Commissioner Dan Ryan Proposes Four Additional Safe Rest Village Locations

An emergency declaration signed by the mayor will speed the process of both siting and developing sites, Ryan pledged.

City Commissioner Dan Ryan today announced four additional potential locations for safe rest villages—a project he’s been working on for close to a year now, in which he seeks to provide 40 to 60 sleeping pods per site with basic hygiene services, communal kitchen and living spaces and case management.

Today’s additions bring the number of announced village locations to seven, including one safe parking village.

The locations announced today are:

1. Old Town Village: A privately owned plot of paved land near Union Station in Old Town in Northwest Portland.

2. Sunderland North Village: 9827 NE Sunderland Avenue, along 33rd Drive. Owned by the Portland Bureau of Transportation. The city plans to make this a safe parking site.

3. Southeast Reedway Village: 10600 block of Southeast Reedway Street. This site had contaminated soil back in 2017, but Chariti Montez, program manager of the village project, says the dirt was “removed and taken care of at the time.”

4. Peninsula Crossing Village: 6631 N Syracuse St. in North Portland. The plot of land is zoned as residential. The homeless population has greatly expanded along the Peninsula Crossing Trail over the past several years. The property, adjacent to the trail campsites, currently holds the Belmont Goats.

On Feb. 23, Portland Mayor Ted Wheeler signed an emergency order that gives him authority over all four of the proposed locations Ryan listed today, and made Ryan the designee to expedite the siting and development process of the villages.

Ryan explained that the declaration makes it easier for the project to move forward with both siting and building them more quickly. The declaration, village project manager Chariti Montez says, “consolidates and coordinates the procurement and permitting processes so they can be expedited” but added that “permits are still permits.”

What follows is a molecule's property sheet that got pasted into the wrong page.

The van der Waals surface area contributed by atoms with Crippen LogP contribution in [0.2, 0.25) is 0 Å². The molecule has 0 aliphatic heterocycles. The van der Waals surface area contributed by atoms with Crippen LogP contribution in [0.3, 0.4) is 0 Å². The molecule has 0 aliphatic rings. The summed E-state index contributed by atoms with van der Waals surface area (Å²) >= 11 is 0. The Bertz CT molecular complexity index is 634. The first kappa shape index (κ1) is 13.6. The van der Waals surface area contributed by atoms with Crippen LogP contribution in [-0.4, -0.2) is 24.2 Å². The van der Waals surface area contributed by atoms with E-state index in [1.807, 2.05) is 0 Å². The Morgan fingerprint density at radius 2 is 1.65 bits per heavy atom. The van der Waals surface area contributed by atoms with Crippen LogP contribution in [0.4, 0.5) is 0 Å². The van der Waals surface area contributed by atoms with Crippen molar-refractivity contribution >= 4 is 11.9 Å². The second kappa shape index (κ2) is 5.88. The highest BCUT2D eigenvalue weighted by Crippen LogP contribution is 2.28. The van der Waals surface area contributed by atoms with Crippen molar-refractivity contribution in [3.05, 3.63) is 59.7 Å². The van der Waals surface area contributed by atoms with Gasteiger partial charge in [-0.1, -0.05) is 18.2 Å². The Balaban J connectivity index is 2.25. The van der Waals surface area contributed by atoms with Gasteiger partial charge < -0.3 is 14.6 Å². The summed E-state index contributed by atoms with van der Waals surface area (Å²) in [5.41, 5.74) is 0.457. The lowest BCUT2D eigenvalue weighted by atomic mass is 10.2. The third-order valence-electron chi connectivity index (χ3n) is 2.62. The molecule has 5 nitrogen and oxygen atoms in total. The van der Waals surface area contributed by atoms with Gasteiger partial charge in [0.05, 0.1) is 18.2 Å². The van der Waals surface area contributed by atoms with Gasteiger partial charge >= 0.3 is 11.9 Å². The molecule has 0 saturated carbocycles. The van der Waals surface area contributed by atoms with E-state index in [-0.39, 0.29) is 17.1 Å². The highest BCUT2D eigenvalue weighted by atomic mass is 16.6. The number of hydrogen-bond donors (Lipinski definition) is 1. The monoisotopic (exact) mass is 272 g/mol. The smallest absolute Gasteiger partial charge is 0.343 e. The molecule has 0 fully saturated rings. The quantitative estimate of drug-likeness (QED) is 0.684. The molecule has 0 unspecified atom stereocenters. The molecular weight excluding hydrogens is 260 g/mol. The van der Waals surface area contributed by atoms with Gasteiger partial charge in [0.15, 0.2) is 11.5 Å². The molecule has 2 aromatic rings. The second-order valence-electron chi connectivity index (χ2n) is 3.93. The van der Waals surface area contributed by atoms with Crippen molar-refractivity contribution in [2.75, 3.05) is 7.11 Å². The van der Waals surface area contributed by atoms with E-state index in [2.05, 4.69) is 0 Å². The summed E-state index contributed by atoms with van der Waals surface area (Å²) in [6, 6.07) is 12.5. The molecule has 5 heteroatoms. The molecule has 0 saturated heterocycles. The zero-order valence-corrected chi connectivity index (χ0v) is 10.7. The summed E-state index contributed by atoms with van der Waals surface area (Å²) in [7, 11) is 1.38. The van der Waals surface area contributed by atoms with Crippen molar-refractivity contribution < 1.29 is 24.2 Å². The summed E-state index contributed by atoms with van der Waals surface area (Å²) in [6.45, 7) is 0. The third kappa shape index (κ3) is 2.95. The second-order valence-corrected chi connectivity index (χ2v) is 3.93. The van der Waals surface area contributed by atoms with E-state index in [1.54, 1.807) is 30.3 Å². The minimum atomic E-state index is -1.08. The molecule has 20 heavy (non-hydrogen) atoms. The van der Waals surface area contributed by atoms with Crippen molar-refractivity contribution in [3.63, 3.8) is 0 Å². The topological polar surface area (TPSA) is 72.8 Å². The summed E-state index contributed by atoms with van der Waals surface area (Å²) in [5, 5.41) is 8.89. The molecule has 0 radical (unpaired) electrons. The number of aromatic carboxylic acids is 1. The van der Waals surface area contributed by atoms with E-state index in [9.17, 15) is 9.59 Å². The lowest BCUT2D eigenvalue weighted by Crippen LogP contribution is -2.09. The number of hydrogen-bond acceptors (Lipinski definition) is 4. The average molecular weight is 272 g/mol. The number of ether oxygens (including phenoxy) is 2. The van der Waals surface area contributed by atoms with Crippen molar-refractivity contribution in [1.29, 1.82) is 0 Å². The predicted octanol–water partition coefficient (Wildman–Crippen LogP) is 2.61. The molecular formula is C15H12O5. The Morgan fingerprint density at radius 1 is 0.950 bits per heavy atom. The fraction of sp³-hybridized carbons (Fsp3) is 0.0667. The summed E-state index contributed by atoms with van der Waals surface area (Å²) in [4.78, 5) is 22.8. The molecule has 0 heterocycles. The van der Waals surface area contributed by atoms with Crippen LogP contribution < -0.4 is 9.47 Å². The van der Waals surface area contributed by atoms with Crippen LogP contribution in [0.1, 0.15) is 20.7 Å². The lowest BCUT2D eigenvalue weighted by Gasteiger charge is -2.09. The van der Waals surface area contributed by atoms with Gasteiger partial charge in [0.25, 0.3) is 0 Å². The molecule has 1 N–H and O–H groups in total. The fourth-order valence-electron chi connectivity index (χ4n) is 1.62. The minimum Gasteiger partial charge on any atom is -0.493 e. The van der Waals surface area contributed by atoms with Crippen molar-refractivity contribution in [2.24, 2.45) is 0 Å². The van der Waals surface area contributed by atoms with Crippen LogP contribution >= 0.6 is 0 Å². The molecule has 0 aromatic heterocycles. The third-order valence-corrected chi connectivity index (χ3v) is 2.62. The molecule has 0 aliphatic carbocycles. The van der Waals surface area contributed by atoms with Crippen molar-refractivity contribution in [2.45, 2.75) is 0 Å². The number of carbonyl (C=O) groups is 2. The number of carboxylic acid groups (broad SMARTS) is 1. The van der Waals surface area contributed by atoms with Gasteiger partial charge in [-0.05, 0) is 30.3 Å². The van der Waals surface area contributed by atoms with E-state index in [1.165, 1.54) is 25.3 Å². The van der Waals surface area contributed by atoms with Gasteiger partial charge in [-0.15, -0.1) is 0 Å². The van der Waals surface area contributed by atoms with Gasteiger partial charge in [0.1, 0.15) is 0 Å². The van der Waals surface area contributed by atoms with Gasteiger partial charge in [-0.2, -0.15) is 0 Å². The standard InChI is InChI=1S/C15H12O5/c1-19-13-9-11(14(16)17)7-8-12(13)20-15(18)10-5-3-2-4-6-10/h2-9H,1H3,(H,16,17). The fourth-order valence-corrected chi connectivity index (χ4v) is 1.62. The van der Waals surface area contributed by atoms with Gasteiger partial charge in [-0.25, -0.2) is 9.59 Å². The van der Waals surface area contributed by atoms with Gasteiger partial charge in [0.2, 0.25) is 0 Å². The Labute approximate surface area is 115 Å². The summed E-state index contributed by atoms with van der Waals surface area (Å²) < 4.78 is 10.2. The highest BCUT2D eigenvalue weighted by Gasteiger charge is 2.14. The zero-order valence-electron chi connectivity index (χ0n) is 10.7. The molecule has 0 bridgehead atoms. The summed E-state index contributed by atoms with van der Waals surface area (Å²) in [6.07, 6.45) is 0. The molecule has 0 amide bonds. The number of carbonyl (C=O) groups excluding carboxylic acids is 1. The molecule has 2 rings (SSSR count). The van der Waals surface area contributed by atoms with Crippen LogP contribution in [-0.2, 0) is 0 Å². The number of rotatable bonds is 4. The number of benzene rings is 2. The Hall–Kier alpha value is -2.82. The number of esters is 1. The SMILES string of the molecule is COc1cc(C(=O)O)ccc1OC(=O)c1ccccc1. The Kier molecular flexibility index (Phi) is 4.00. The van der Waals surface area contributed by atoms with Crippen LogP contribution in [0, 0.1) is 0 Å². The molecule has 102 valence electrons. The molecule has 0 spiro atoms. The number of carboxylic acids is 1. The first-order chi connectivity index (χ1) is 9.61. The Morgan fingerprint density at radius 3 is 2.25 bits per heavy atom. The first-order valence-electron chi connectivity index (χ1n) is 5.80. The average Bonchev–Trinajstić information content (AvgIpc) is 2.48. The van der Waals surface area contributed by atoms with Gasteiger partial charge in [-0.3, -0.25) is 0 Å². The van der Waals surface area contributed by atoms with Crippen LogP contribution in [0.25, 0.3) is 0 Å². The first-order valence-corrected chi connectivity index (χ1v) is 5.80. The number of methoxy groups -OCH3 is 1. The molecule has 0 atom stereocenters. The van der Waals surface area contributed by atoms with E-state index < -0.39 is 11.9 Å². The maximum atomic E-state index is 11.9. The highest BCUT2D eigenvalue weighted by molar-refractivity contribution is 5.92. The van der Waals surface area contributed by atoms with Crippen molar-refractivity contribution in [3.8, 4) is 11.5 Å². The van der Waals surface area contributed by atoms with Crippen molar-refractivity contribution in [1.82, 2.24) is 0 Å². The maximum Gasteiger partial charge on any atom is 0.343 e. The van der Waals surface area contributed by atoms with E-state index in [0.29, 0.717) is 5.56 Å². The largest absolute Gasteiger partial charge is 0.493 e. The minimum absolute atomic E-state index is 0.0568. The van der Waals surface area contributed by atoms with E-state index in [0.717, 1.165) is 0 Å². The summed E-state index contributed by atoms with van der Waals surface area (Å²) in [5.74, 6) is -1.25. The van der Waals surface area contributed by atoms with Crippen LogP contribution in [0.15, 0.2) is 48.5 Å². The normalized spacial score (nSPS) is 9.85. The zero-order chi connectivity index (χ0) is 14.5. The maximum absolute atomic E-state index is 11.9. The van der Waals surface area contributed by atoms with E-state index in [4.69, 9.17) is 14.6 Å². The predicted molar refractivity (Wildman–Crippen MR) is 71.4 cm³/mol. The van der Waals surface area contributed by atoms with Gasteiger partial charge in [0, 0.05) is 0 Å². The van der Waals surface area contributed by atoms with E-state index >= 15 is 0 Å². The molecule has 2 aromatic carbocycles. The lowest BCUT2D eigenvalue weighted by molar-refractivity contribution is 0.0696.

Ryan called the new sites “ground zero” locations where homeless camps and tents have proliferated.

He pledged all the villages would open sometime in 2022.

Prior to today, three village locations appeared solid (though no permits have yet been obtained by the city’s bureaus to start construction): A portion of the Menlo Park Park & Ride in Southeast Portland, a lot along Southwest Naito Parkway, and the former Jerome F. Sears Army Reserve Center in the Multnomah neighborhood.

Nonprofit All Good Northwest will continue to run the relocated Queer Affinity Village, which will move to the Naito site when it’s built out. Helping Hands, the nonprofit that runs the Bybee Lakes Hope Center at the former Wapato Jail, will manage the Sears site. Cultivate Initiatives, a housing nonprofit that operates primarily in East Portland, will run the Menlo Park site.

Operators for the four new locations were not shared by Ryan’s office.

Earlier this month, Ryan’s office told WW that his office had released a request for proposals to solicit pod providers.

“I’ll take what I can get,” Ryan said about the mayor’s declaration. “Having this agency to move forward with more opportunity and expedite the process is very refreshing and I’m grateful we’re here today.”